'BioShock Infinite' boundlessly rewarding

BioShock Infinite
PC (reviewed), Xbox 360, PS3
Irrational Games/2K Games
Rating: Mature

BioShock Infinite
PC (reviewed), Xbox 360, PS3
Irrational Games/2K Games
Rating: Mature

Rating

5 Stars5/5

Steve Tilley, QMI Agency

, Last Updated: 2:33 PM ET

Look, up in the sky! It’s a giant, homicidal clockwork bird! It’s an airship, raining hot death on the unbelievers below! It’s SUPER-GAME!

A spiritual prequel to 2007’s amazing BioShock and its 2010 follow-up BioShock 2, BioShock Infinite is a first-person shooter set in an alternate version of 1912 America, aboard a sprawling city-in-the-sky held aloft by giant balloons, massive propellers and the will of its charismatic and ruthless leader.

It’s also the most memorable video game I’ve played in a very long time.

In development for nearly five years by game design legend Ken Levine and Boston-based studio Irrational Games, BioShock Infinite casts players as Booker DeWitt, a rough-and-tumble New York City private eye who’s fallen on very hard times. His last shot at repaying his mounting debts is to travel to the famed flying city of Columbia, find a girl named Elizabeth and turn her over to the mysterious people who promise to wipe his slate clean upon her delivery.

But Elizabeth is no average 19-year-old. Locked high in a tower in the middle of Columbia’s airborne metropolis, she’s a woman of considerable power, able to open up rifts in the space-time continuum that allow her to access not just alternate versions Columbia itself, but places and times far removed.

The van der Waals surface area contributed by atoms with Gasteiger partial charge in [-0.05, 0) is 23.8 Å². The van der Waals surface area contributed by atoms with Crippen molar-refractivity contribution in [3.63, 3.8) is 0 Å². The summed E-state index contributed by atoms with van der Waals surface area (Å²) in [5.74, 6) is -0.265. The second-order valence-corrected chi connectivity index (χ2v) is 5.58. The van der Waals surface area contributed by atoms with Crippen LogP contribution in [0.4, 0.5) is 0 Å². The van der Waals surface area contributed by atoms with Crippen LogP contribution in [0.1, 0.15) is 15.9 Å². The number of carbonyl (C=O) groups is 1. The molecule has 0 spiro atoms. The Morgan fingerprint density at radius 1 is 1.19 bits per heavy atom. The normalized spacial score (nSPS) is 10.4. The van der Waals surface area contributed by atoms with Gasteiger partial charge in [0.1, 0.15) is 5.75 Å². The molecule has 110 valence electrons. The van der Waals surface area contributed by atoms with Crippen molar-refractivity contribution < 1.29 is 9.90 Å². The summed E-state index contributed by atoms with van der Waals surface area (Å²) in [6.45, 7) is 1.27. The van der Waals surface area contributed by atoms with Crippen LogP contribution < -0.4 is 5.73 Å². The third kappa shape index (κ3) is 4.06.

Needless to say, Elizabeth is very important to Columbia’s founder and leader, Zachary Comstock, and he is not willing to let her escape with Booker – the “false shepherd” as Comstock calls him – without a fierce fight. Let the battle begin.

Combat in BioShock Infinite is very similar to the original BioShock, and that’s a good thing. Players mix and match firearms with psychokinetic abilities called vigors that allow Booker to fling opponents in the air, blast them with electricity, possess their minds or grab them with watery tentacles, among other powers.

With eight vigors and an arsenal of firearms to work with – plus Elizabeth’s ability to manifest items into existence in the middle of battle, such as an airborne gun turret or a barrel of vigor-replenishing salts – no two shootouts are the same, especially with the occasional presence rollercoaster-like tracks called Sky-Lines that Booker and Elizabeth can latch onto and use to fly around the battlefield.

And Elizabeth ain’t no damsel in distress. She helps Booker at every step of the way, throwing him ammunition in the heat of battle, pointing out valuable items he may have overlooked and reviving him when he falls in combat. She’s the game’s emotional heart and the storyline’s driving force, and everything about BioShock Infinite hinges on the relationship between Booker and Elizabeth.